By John Pye
How about this for an Olympic-scale list of world cities: Athens, Beijing, London, Rio, Tokyo, Paris, Los Angeles and, wait for it, Brisbane.
Since the Summer Games were last hosted in Australia, at Sydney in 2000, and when they’ll return Down Under in 2032, the Olympics have been held in some of the world’s most famous cities.
Brisbane, the capital of Queensland state and Australia’s third-largest city, is an outlier. It’s aiming to produce an Olympics more like Barcelona in 1992 than London or Beijing.
It's not a so-called top-tier world city but combined with close neighbors and Olympic co-hosts in the southeast corner of Queensland, the region has some of Australia's most iconic beaches on the Gold and Sunshine Coasts.
Thousands of people crowded into an Olympic live site on the South Bank, watching on a big screen and looking across the Brisbane River at the downtown area when the International Olympic Committee confirmed Wednesday at a meeting in Tokyo what had long been considered a sure thing: that Brisbane will host the games in 2032.
Fireworks burst over the river and high-rise buildings in the city as people cheered, danced and celebrated the confirmation of southeast Queensland’s bid.
The exclusive negotiation rights granted to Brisbane made it almost a foregone conclusion, which only gave people in Brisbane, the Gold Coast and Sunshine Coasts more reason to celebrate.
The Olympic live sites opened early Wednesday when Australia's softball team opened the Olympic competition program in a loss to Japan, two days before the opening ceremony of the Tokyo Games.
The sites will remain open across Australia for the duration of the Tokyo Olympics, which are essentially a made-for-TV event considering no fans are allowed into most competition venues because of COVID-19 restrictions.
Brisbane, pronounced Brisb'n and otherwise known by locals as Brissie or Brisvegas, is at the heart of one of Australia's fastest growing regions.
Harvey Lister, the executive chairman of ASM Global which runs one of Brisbane's major stadiums and is pushing plans for a downtown site to host swimming during the 2032 Games, said Brisbane and southeast are aiming to deliver a games along the lines of the Barcelona Olympics in 1992.
“Incredibly proud today, I am proud that we stuck at it," Lister said on Brisbane radio. “Once an Olympic city, always an Olympic city.”
The region has hosted the Commonwealth Games twice — at Brisbane in 1982 and on the Gold Coast in 2018. Brisbane redeveloped the South Bank to host the World Expo in 1988, and also staged the Goodwill Games in 2001, the G20 Summit in 2014 and matches in the Cricket World Cup, Rugby World Cup and soccer's Asian Cup tournaments.
The 2032 deal looked done months before the formal decision at the IOC meeting, after Brisbane was given exclusive negotiating rights in February.
Though the result was expected, a high-level Australian delegation including Queensland Premier Annastacia Palaszczuk, Lord Mayor Adrian Schrinner, and federal Sports Minister Richard Colbeck went to Tokyo to woo Olympic voters.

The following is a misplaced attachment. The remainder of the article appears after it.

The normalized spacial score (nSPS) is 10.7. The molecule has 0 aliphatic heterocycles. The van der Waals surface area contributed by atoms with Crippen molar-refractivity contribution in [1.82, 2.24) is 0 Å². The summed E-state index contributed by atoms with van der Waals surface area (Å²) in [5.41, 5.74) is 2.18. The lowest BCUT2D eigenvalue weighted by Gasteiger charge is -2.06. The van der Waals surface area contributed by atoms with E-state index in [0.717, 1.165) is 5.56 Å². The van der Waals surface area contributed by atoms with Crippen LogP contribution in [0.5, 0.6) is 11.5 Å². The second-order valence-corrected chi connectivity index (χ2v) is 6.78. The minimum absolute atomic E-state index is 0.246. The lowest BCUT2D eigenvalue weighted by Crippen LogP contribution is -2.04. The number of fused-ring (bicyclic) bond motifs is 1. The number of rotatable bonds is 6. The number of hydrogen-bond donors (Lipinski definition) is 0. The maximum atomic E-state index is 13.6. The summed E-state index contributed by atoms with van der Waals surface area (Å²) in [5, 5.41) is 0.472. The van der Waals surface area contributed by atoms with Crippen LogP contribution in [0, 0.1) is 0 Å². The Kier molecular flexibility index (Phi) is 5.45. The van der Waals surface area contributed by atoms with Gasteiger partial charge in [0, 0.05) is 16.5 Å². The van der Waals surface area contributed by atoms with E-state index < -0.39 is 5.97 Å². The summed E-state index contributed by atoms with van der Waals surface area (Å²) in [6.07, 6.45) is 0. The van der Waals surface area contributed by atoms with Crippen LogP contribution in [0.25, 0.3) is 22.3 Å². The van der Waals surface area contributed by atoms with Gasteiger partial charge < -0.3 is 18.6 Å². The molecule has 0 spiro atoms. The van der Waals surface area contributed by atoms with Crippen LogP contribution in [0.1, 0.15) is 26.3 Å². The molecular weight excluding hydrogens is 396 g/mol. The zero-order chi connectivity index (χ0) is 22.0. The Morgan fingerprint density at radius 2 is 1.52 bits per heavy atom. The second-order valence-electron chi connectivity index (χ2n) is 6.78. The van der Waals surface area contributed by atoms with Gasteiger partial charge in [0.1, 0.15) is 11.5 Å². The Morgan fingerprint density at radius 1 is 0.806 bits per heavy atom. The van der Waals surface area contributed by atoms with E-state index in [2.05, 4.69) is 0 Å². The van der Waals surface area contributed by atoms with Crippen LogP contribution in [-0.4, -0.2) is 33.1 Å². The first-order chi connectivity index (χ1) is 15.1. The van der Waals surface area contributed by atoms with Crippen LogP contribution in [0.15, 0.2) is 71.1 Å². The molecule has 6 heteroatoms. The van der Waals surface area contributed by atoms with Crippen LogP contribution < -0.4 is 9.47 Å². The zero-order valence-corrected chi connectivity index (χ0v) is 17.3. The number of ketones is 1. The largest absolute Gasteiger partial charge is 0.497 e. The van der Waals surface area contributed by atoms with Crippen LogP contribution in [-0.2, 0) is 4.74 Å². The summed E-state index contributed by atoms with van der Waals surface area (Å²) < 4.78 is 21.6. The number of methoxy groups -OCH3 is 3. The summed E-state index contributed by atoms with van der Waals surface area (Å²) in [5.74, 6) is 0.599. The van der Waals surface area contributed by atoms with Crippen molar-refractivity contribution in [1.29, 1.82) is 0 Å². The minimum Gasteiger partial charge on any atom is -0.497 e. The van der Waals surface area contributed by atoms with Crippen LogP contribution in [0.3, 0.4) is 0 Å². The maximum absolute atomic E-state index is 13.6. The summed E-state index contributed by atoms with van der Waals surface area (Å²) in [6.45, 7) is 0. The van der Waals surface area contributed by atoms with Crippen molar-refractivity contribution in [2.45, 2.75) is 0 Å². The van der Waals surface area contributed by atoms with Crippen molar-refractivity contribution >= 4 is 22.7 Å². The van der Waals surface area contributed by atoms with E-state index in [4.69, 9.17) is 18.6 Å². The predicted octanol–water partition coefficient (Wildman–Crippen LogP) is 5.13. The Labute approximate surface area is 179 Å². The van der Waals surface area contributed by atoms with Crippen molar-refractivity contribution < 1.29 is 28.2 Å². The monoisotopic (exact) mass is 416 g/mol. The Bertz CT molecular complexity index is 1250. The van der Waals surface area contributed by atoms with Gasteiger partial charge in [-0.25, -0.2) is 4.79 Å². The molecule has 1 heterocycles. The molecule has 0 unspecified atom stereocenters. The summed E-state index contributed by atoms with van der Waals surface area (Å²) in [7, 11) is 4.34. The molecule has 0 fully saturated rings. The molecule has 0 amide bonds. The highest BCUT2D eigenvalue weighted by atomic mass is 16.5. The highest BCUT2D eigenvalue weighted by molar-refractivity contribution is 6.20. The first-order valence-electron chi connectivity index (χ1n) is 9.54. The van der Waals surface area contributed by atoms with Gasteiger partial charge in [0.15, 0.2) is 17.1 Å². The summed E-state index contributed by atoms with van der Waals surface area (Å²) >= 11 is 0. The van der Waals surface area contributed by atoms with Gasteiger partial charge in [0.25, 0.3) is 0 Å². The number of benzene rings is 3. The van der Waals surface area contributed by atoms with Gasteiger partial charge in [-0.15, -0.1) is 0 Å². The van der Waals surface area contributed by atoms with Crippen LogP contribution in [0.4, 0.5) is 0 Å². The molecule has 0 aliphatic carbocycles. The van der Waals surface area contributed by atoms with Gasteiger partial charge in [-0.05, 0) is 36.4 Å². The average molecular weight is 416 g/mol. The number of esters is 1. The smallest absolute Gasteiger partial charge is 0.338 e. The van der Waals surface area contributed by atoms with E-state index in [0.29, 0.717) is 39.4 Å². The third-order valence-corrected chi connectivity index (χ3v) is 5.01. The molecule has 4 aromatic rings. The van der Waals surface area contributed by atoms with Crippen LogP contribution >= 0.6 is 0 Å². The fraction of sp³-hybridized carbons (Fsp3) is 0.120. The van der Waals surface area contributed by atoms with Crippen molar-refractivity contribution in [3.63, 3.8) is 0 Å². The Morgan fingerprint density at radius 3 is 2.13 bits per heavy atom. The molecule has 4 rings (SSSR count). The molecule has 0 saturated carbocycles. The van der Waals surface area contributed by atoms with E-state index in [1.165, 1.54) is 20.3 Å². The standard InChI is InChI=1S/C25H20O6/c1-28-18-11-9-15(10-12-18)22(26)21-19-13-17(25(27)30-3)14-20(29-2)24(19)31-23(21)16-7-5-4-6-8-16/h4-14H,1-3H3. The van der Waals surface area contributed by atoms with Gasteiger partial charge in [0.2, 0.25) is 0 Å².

“We want to show the world that mid-sized cities and regions can host the games without financial distress or missed deadlines,” Palaszczuk told voters.
The politicians were joined by longtime Australian Olympic power broker John Coates, now an IOC vice president, who was involved in Sydney's bid and organization of the 2000 Olympics and shaped the fast-track selection process two years ago.
Coates was involved in Brisbane's bid for the 1992 Olympics, when the Spanish city of Barcelona won the rights.
“Today’s vote is a vote of trust that Brisbane and Queensland will stage magnificent Olympic and Paralympic Games 2032," IOC President Thomas Bach said. “The Brisbane 2032 vision and games plan fit into long-term regional and national strategies for social and economic development.”
Australian Prime Minister Scott Morrison, who presented to the IOC meeting via video-link, said: "We know it’s a huge opportunity for our nation, just like the Melbourne Games in 1956 and the Sydney Olympics in 2000.”
Coates thanked the IOC for its confidence in Brisbane, the first host selected under the new criteria.
“This is a very proud day for Australia, make no mistake," he said. "The Olympic Games in Brisbane will be in the most diligent, grateful and enthusiastic hands. And I make this commitment to the athletes of the world — we will provide you with an unforgettable experience.
“Queensland’s climate, iconic beaches and environmental attractions makes our offering irresistible for athletes, families, friends and sports lovers.”
The 2032 bid was shaped six years ago when the mayors of southeast Queensland undertook a feasibility study to determine what the Olympics could deliver for the region.
“Australians like to have a go," Coates said. “Of course, the starter’s gun has only just been fired and the real work now begins.”
The operational costs of the games have been estimated at almost 5 billion Australian dollars ($3.7 billion), a figure Coates said would be offset by a contribution from the IOC as well as sponsorship and ticket sales.
The Sydney 2000 Games were characterized by the laid-back approach and the smiling faces of volunteers, and described by then IOC president Juan Antonio Samaranch as the best Olympics ever. Brisbane's backers are promising another event with a truly Australian flavor.
Between now and then, Tokyo will host its postponed games — with no fans — with Paris to host the Summer Games in 2024 and Los Angeles in 2028.